Freedom of the press. God bless America! Freedom of the press means a lot of things but something that it doesn’t mean, at least not to me, is no holds barred access to an institution and the personalities attached to it. In college football, LSU has added itself to an ever growing list of schools that are restricting the access that the media has to practices. This isn’t a bad thing.
What LSU and other schools like it are doing isn’t purely about controlling the narrative or about keeping negative stories from being published. Sure, keeping everything full of rainbows and unicorns is probably a part of it, but it’s not the entire story.
In 2017 the media isn’t just about the big boys. With the rise of alternative, blog based media outlets, everyone is trying to make a name for themselves. And the best way to make a name for yourself in this industry is to be the writer and/or outlet that breaks the big story. Big stories and hot takes rule the day. All of that is a recipe for modern day media personalities to be borderline paparazzi.
This paparazzi mentality acts as an influence towards being the first one with the story. That may be good for the media, but that can be detrimental to the football programs that are being reported on. Each industry has what can be considered proprietary information and scheme changes, personnel changes, and major and minor injuries can all fall under the scope of proprietary information for football teams.
Just look at what Leonard Fournette had to endure injury wise in 2016 for LSU. His ankle was a constant problem for much of the year. Do you think if teams had advanced notice of just how tweaked his ankle was that the information would influence the defensive game plan and psyche of opposing defenses? I sure do. And based on message board chatter, it appears that some members of the LSU coaching staff shared my opinion. Scroll down to Sealawyer’s post and you’ll read that some members of the coaching staff feared that Fournette’s ankle status would be leaked.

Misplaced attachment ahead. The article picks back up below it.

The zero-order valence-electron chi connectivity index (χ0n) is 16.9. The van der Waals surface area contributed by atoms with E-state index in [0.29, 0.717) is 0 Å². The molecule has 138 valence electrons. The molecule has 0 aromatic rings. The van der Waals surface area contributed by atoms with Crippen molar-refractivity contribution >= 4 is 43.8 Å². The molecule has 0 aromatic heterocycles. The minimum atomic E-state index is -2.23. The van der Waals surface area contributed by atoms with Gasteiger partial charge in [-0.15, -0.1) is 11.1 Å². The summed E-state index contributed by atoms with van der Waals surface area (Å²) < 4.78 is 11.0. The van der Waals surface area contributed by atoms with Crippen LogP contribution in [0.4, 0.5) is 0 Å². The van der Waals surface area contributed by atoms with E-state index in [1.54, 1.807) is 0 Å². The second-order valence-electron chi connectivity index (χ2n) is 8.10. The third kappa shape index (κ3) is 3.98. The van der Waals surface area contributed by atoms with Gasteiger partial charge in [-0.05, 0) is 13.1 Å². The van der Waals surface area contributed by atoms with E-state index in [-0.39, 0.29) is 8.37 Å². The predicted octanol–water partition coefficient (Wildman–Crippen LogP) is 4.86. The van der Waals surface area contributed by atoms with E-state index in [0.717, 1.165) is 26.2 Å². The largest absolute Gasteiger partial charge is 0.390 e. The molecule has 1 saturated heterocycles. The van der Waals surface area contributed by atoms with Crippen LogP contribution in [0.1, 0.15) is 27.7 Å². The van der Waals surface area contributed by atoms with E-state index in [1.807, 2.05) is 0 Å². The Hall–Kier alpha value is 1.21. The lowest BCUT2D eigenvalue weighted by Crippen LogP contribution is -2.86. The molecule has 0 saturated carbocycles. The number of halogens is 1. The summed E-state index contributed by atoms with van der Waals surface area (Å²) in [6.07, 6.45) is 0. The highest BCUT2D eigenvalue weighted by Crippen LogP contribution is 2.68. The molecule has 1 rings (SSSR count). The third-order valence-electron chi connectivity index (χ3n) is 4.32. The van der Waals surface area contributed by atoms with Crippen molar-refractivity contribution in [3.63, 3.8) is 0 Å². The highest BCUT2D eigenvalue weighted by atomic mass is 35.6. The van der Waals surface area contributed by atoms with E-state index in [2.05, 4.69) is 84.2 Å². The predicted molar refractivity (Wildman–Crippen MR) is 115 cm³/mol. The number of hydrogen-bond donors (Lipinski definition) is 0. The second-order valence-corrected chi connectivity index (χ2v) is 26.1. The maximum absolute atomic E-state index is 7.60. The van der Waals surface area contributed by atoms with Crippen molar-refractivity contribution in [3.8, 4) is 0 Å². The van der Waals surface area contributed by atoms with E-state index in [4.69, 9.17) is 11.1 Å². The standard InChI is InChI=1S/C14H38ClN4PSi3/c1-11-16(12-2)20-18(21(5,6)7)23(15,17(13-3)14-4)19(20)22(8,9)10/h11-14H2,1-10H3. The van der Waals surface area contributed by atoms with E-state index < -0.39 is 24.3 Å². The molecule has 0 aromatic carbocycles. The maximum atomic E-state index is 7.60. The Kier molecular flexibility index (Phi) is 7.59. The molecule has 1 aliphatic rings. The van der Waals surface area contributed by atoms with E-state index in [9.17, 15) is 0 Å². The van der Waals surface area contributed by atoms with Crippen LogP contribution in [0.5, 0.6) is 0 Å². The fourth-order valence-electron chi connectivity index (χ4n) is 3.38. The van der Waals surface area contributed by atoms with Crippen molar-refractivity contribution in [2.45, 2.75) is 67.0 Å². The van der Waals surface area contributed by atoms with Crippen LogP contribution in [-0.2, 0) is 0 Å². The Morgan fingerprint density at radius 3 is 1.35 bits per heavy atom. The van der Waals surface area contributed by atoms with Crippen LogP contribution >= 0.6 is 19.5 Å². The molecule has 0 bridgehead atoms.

The irony of this unnamed coach fearing that information about the severity of Fournette’s ankle leaking is that it was leaked. On a message board. Now message boards aren’t the foundation of respectable journalism, but I can tell you that athletic departments do have employees assigned to monitoring message board chatter. If leaks like this came from legitimate media sources, that would change everything.
Regarding what the generic fan wants coverage wise from their favorite teams, the restricted level of media access changes nothing. The average fan wants to see some high-resolution photographs of their favorite players to go along with some rah-rah videos of the team’s second-string quarterback shredding the scout team defense.
My favorite team is the Missouri Tigers and I’ve had my issues with how the local media in Columbia, MO. covers the program. But the series of articles that I wrote about that subject had nothing to do with practice reports. My grievances had to do with the local media ignoring things that were legitimate stories. That’s not what we’re talking about with LSU.
And remember something. This fabricated hot-button issue is about how practices are covered. Practice? We’re talking about practice!
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E-mail Seth at seth [dot] merenbloom [at] campuspressbox [dot] com or follow him on Twitter @SethMerenbloom.
Photo: Wikipedia Commons